Tuesday, April 12, 2005

Climate Opinion
Having followed the issue of climate change during my corporate career and subsequently, I've become convinced that the key issue--at least in terms of action on climate change by the US--is not the science, but the public's perception of the problem. A friend sent me a link to a survey suggesting that the American public remains in a confused muddle concerning global warming and possible responses to combat it. If this is accurate, then the prospects for changing the current policy of relative indifference are poor, barring some catastrophe that can be directly attributed to climate change.

Given increasingly strong evidence that the climate is changing due to human actions, and given consensus in Europe and elsewhere that firm action is required, one might think that our political leaders might be motivated to lead, here. Politicians used to be willing to get out ahead of public opinion on something like this, not just because they thought it was the right thing to do, but because they believed that the personal consequences of inaction would be severe, once the public caught up. However, it's not apparent that our elected officials are at much risk of being voted out of office for having been wrong about something with big consequences. While we may have lots of commissions and embarrass the heck out of them, that's about the end of the line in accountability.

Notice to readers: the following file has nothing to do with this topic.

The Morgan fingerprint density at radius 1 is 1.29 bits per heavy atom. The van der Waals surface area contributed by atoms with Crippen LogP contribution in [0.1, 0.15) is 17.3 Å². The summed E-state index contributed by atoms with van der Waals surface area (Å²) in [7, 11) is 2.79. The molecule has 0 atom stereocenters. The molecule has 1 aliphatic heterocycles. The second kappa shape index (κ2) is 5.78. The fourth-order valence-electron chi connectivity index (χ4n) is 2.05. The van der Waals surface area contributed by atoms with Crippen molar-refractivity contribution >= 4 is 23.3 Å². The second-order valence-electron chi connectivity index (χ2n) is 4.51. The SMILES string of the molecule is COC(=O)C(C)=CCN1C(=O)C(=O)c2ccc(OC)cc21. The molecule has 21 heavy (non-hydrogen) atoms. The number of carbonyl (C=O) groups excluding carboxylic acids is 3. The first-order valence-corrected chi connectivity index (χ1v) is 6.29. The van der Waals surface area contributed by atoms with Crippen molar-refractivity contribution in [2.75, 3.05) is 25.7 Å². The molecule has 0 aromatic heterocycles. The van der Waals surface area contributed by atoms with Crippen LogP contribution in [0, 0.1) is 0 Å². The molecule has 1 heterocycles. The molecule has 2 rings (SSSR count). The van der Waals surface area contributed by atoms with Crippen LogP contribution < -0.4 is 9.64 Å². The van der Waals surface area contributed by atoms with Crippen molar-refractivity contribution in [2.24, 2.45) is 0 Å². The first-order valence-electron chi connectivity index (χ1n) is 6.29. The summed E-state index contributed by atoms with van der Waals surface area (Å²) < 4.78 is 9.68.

This must sound pretty cynical, and I suppose it is, but it brings me back to my basic premise that until the US public has a clear enough picture of this very complicated issue to want to undertake significant changes in their own lifestyles, it's unlikely that the federal government will do much to deal with it. Perhaps some of the money being spent lobbying on climate change in Washington would be better spent educating voters.

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